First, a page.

Hello, I'm Hanley; a mind-palacing Welshman training to be a theatre director.

"Did your parents want you to be an 18th century opium smoking French poet?" - Carrie Quinlan on my name

Awaiting to hear from Benedict Cumberbatch about forming an awkwardly English names club.

SLYTHERIN
{ POTTERMORE SORTED }

24th April 2012

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Frankenstein: Behind The Scenes

A fortnight ago I was lucky enough to see both versions of Frankenstein as well as the behind-the-scenes material; here’s a little bit of what I discovered. With the exception of my own opinions of the performance everything here is paraphrased from the bts material. Needless to say there’s a lot of spoilers ahead.

To address the most obvious question; I’m training to be a theatre director and went for research purposes. I spent seven hours in the company of the play, first watching BC as Victor Frankenstein before viewing the behind-the-scenes stuff, and ending my day with BC as The Creature.

The Rehearsal Process

  • The rehearsal period was about two months in duration, beginning with a couple weeks where it was just BC and JLM working alone with Danny Boyle (director), Toby Sedgwick (movement director), and Nick Dear (playwrite).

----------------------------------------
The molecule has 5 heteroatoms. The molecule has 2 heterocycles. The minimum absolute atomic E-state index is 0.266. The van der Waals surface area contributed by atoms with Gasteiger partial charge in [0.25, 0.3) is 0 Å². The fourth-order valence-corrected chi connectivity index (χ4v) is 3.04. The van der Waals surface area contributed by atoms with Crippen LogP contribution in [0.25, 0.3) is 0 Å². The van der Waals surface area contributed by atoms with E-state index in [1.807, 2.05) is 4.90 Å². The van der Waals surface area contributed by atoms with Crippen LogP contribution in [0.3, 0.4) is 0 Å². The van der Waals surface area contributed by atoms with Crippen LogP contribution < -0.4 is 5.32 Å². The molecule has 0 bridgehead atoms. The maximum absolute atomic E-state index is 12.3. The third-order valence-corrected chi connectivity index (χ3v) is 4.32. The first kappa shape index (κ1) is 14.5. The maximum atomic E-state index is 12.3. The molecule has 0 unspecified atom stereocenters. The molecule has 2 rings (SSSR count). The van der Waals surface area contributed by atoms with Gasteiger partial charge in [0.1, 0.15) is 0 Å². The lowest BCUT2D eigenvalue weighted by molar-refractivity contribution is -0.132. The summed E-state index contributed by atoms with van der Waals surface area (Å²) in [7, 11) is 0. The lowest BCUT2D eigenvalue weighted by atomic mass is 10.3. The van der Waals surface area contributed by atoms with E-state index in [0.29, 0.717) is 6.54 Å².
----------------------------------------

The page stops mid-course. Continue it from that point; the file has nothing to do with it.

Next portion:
• In the earliest stages there was discussion about The Creature having an erect phallus during the scene with the prostitute. It didn’t detail when this idea was dropped, but one presumes it was around the time someone pointed out they were going to be naked and so the logistics didn’t make sense.
  • Danny Boyle left BC and JLM to do the majority of their blocking themselves.
  • As part of their process for developing an understanding of The Creature, BC and JLM visited two schools for autistic children and worked with a speech therapist.
  • For his understanding of Victor Frankenstein, BC attended an autopsy - JLM didn’t join them for this; originally it was going to merely be a dissection but BC pushed for it to be an autopsy.
  • Further inspiration for the movement of The Creature was taken from JLM’s then two-year-old son; BC also looked into stroke victims and victims of ‘severe injury’.
  • The three pictures below were taken during rehearsals;  The Creature with William Frankenstein (thanks to completelycumberbatched, who found it); I’m not certain on the second but I think it’s The Creature and his wife; and The Creature in the Incubator (without the latex covering);

 

Staging

  • The National Theatre is actually made up of three separate theatres in one space; somewhat wonderfully (based on their recent win) Frankenstein was staged in the Olivier Theatre.
  • The Olivier makes use of a Drum Revolve, a 15-metre-across, 50-foot-deep revolving circular segment of the stage. Not only does the drum rotate, but in conceals two lifts (elevators) which can be raised and lowered 8m below the stage level, allowing for a unique scenery change in which the drum resembles a corkscrew as one elevator is raised or lowed while the other remains static. The drum presents an intriguing challenge for the actor and was employed to full effect in Frankenstein.